> ----------------------------------------------------
> treatment | 0.61 | [0.38, Inf]
> gender | 0.37 | [0.17, Inf]
> treatment:gender | 0.50 | [0.28, Inf]
>
> - One-sided CIs: upper bound fixed at [Inf].
```

Until now we’ve discusses effect sizes in fixed-effect linear model
and repeated-measures ANOVA’s - cases where the *SS*s are readily
available, and so the various effect sized presented can easily be
estimated. How ever this is not always the case.

For example, in linear mixed models (LMM/HLM/MLM), the estimation of
all required *SS*s is not straightforward. However, we can still
*approximate* these effect sizes (only their partial versions)
based on the **test-statistic approximation method** (learn
more in the *Effect
Size from Test Statistics* vignette).

```
>
> Attaching package: 'lmerTest'
```

```
> The following object is masked from 'package:lme4':
>
> lmer
```

```
> The following object is masked from 'package:stats':
>
> step
```

```
fit_lmm <- lmer(Reaction ~ Days + (Days | Subject), sleepstudy)
anova(fit_lmm) # note the type-3 errors
```

```
> Type III Analysis of Variance Table with Satterthwaite's method
> Sum Sq Mean Sq NumDF DenDF F value Pr(>F)
> Days 30031 30031 1 17 45.9 3.3e-06 ***
> ---
> Signif. codes: 0 '***' 0.001 '**' 0.01 '*' 0.05 '.' 0.1 ' ' 1
```

```
> η² (partial) | 95% CI
> ---------------------------
> 0.73 | [0.51, 1.00]
>
> - One-sided CIs: upper bound fixed at [1.00].
```

Or directly with `eta_squared() and co.:

```
> # Effect Size for ANOVA (Type III)
>
> Parameter | η² (partial) | 95% CI
> ---------------------------------------
> Days | 0.73 | [0.51, 1.00]
>
> - One-sided CIs: upper bound fixed at [1.00].
```

```
> # Effect Size for ANOVA (Type III)
>
> Parameter | ε² (partial) | 95% CI
> ---------------------------------------
> Days | 0.71 | [0.48, 1.00]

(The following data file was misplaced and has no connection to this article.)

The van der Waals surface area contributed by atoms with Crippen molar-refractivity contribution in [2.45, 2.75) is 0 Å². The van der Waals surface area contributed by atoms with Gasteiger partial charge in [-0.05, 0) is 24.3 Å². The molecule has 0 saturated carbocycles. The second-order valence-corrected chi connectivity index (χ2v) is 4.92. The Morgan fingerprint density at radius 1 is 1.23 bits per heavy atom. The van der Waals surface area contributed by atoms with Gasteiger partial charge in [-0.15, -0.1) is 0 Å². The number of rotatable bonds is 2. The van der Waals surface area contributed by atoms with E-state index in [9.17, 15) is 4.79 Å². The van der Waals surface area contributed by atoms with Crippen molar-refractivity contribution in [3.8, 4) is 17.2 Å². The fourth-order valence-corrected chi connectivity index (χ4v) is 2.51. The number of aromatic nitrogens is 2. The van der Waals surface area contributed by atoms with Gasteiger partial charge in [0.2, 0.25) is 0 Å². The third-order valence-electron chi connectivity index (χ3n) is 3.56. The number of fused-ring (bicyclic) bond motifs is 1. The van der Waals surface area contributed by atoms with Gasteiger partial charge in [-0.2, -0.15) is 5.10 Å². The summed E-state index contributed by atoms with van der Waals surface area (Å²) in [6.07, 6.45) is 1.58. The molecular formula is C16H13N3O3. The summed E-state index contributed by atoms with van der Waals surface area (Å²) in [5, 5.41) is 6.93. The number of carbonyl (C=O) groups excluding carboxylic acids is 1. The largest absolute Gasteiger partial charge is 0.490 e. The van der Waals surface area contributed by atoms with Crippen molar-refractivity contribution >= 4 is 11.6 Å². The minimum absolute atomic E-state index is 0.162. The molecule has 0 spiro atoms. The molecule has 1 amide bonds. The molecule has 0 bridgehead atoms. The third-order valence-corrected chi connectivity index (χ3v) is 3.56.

>
> - One-sided CIs: upper bound fixed at [1.00].
```

```
> # Effect Size for ANOVA (Type III)
>
> Parameter | ω² (partial) | 95% CI
> ---------------------------------------
> Days | 0.70 | [0.47, 1.00]
>
> - One-sided CIs: upper bound fixed at [1.00].
```

Another case where *SS*s are not available is when using
Bayesian models…

An alternative route to obtaining effect sizes of explained variance,
is via the use of the ** posterior predictive
distribution** (

By sampling from the PPD, we can decompose the sample to the various
*SS*s needed for the computation of explained variance measures.
By repeatedly sampling from the PPD, we can generate a posterior
distribution of explained variance estimates. But note that
**these estimates are conditioned not only on the
location-parameters of the model, but also on the scale-parameters of
the model!** So it is vital to validate
the PPD before using it to estimate explained variance measures.

Let’s fit our model:

`> Loading required package: Rcpp`

`> This is rstanarm version 2.21.4`

`> - See https://mc-stan.org/rstanarm/articles/priors for changes to default priors!`

`> - Default priors may change, so it's safest to specify priors, even if equivalent to the defaults.`

`> - For execution on a local, multicore CPU with excess RAM we recommend calling`

`> options(mc.cores = parallel::detectCores())`

```
m_bayes <- stan_glm(value ~ gender + phase + treatment,
data = obk.long, family = gaussian(),
refresh = 0
)
```

We can use `eta_squared_posterior()`

to get the posterior
distribution of \(eta^2\) or \(eta^2_p\) for each effect. Like an ANOVA
table, we must make sure to use the right effects-coding and
*SS*-type:

```
pes_posterior <- eta_squared_posterior(m_bayes,
draws = 500, # how many samples from the PPD?
partial = TRUE, # partial eta squared
# type 3 SS
ss_function = car::Anova, type = 3,
verbose = FALSE
)
head(pes_posterior)
```

```
> gender phase treatment
> 1 0.194 0.1694 0.065
> 2 0.260 0.0268 0.248
> 3 0.004 0.0161 0.186
> 4 0.149 0.1023 0.392
> 5 0.014 0.1156 0.406